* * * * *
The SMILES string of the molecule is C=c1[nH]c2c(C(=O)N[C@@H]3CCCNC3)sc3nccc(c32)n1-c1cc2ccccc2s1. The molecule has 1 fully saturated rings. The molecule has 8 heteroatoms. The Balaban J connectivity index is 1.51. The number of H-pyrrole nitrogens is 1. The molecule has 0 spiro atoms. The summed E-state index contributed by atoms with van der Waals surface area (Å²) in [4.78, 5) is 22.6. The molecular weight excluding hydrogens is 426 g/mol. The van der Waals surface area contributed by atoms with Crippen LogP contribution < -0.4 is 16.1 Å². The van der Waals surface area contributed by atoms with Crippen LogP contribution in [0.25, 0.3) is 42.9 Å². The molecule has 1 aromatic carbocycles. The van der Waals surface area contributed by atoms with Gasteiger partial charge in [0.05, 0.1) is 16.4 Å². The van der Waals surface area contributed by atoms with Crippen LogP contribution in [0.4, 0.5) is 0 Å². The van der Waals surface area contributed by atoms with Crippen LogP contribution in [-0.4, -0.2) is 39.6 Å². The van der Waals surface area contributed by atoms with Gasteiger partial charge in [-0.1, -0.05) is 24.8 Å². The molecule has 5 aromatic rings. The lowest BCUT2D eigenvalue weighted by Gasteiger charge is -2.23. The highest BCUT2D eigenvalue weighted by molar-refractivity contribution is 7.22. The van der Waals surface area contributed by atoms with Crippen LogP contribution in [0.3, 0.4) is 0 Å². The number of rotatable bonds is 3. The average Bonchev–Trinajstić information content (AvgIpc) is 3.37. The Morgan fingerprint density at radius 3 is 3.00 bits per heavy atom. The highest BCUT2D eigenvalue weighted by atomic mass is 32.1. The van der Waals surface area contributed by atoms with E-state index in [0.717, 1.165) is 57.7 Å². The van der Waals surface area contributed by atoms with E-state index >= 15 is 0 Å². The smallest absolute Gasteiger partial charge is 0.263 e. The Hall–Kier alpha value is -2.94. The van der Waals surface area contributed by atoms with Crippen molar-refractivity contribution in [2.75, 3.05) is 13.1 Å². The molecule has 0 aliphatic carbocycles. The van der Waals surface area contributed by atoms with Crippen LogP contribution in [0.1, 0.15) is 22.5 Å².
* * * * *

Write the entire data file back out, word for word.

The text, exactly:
The SMILES string of the molecule is C=c1[nH]c2c(C(=O)N[C@@H]3CCCNC3)sc3nccc(c32)n1-c1cc2ccccc2s1. The molecule has 1 fully saturated rings. The molecule has 8 heteroatoms. The Balaban J connectivity index is 1.51. The number of H-pyrrole nitrogens is 1. The molecule has 0 spiro atoms. The summed E-state index contributed by atoms with van der Waals surface area (Å²) in [4.78, 5) is 22.6. The molecular weight excluding hydrogens is 426 g/mol. The van der Waals surface area contributed by atoms with Crippen LogP contribution < -0.4 is 16.1 Å². The van der Waals surface area contributed by atoms with Crippen LogP contribution in [0.25, 0.3) is 42.9 Å². The molecule has 1 aromatic carbocycles. The van der Waals surface area contributed by atoms with Gasteiger partial charge in [0.05, 0.1) is 16.4 Å². The van der Waals surface area contributed by atoms with Crippen LogP contribution in [0.4, 0.5) is 0 Å². The van der Waals surface area contributed by atoms with Crippen LogP contribution in [-0.4, -0.2) is 39.6 Å². The van der Waals surface area contributed by atoms with Gasteiger partial charge in [-0.1, -0.05) is 24.8 Å². The molecule has 5 aromatic rings. The lowest BCUT2D eigenvalue weighted by Gasteiger charge is -2.23. The highest BCUT2D eigenvalue weighted by molar-refractivity contribution is 7.22. The van der Waals surface area contributed by atoms with Crippen LogP contribution in [0.3, 0.4) is 0 Å². The number of rotatable bonds is 3. The average Bonchev–Trinajstić information content (AvgIpc) is 3.37. The Morgan fingerprint density at radius 3 is 3.00 bits per heavy atom. The highest BCUT2D eigenvalue weighted by atomic mass is 32.1. The van der Waals surface area contributed by atoms with E-state index in [0.717, 1.165) is 57.7 Å². The van der Waals surface area contributed by atoms with E-state index >= 15 is 0 Å². The smallest absolute Gasteiger partial charge is 0.263 e. The Hall–Kier alpha value is -2.94. The van der Waals surface area contributed by atoms with Crippen molar-refractivity contribution in [2.75, 3.05) is 13.1 Å². The molecule has 0 aliphatic carbocycles. The van der Waals surface area contributed by atoms with Crippen LogP contribution in [0.1, 0.15) is 22.5 Å².